Have you ever been in a classroom and had your professor call you by the wrong name? This name being the one that you have come to own as your identity — the one you have grown with. How would you feel, even after you have told your professor what your name is, if they still call you by the wrong one? Probably not so great, right?
This happens daily to transgender (trans) youth and adults who identify as their chosen name rather than their birth name. This debacle makes it complicated when dealing with legal documents and healthcare; however, it should not make it difficult for people to refer to them as the name they prefer.
According to a study done in 2011 by the National Center of Transgender Equality, 82 percent of trans youth felt unsafe in their schools, while 44 percent have been physically abused. This extends to online bullying as well. According to the same study, 67 percent have reported being bullied online.
Bullying can be classified as refusing to identify trans youth and adults as their preferred name or pronouns; name-calling and blatant transphobic remarks; physical violence, such as shoving and tripping; abuse within the home or school; and sexual assault.
Transphobia extends outside of the home and school to the work place, although there are some laws that protect trans adults from being fired for transitioning from male to female or from female to male.
One that does is Executive Order 13672, an anti-discrimination law, which states that in federal employment, those who identify as LGBT are protected.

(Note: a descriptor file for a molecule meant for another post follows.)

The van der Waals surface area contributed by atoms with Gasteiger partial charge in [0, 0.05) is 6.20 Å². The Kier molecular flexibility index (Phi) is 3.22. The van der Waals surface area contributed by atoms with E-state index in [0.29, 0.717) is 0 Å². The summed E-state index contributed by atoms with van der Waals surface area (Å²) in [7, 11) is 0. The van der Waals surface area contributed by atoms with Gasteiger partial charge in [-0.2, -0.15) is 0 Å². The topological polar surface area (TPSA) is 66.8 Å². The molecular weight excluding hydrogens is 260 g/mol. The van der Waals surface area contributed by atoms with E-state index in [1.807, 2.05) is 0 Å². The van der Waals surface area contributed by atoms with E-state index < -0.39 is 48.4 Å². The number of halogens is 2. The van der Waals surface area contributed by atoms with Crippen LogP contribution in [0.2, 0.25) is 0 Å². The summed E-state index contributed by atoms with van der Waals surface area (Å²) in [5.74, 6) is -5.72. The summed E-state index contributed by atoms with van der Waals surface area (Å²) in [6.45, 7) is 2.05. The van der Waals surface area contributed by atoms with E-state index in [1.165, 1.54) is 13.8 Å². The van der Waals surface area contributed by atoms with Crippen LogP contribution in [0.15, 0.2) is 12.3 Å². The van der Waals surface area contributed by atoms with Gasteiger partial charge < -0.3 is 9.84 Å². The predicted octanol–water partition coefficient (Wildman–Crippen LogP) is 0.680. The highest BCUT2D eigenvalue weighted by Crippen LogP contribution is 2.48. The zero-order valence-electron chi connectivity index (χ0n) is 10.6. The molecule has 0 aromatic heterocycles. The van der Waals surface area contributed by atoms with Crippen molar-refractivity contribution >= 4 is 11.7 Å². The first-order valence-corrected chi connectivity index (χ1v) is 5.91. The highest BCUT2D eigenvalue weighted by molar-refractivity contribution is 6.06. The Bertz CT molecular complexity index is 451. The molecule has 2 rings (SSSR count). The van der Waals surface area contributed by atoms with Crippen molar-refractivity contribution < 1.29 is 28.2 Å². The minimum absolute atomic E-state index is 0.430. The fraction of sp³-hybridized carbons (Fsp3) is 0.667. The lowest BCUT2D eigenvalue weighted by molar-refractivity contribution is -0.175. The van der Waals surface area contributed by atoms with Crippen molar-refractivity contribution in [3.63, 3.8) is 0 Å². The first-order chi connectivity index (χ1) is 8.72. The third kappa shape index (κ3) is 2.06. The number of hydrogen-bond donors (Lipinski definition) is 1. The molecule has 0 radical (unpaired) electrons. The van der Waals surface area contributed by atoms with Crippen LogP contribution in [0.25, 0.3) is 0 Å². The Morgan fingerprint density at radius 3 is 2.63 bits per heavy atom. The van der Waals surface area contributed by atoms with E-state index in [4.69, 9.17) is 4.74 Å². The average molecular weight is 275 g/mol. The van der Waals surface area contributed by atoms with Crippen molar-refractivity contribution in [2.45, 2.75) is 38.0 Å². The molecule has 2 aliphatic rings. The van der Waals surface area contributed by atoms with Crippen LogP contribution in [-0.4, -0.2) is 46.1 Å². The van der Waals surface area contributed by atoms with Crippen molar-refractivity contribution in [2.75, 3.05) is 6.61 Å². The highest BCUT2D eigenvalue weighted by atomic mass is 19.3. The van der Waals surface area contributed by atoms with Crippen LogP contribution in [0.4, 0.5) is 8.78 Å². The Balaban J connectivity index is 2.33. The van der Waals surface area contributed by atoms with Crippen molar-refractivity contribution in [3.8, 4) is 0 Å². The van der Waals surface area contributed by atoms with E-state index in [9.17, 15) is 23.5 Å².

Some misconceptions that are an outright disgrace to those identifying as trans are that trans people are actually just drag queens or kings. Another misconception is that trans individuals are just men or women cross dressing. However, this is their identity and they choose to portray that in an outward manner. It is not a performance.
So before you act in a way that could be considered transphobic or an act of bullying, ask questions. Research is the first step to understanding those who identify differently as you. Asking questions allows those who have no history or experience with those identifying as trans to get an insight as to how to properly be an ally.
You don’t do a presentation on a book you’ve never read, and I’m sure we all know that Sparknotes never tells the entire story. You must do the research before you can say you fully understand.
If people are telling you that you aren’t being socially accurate, you should probably take that into consideration.
The opinions expressed in this article are solely those of the writer and are not representative of The Slate or its staff as a whole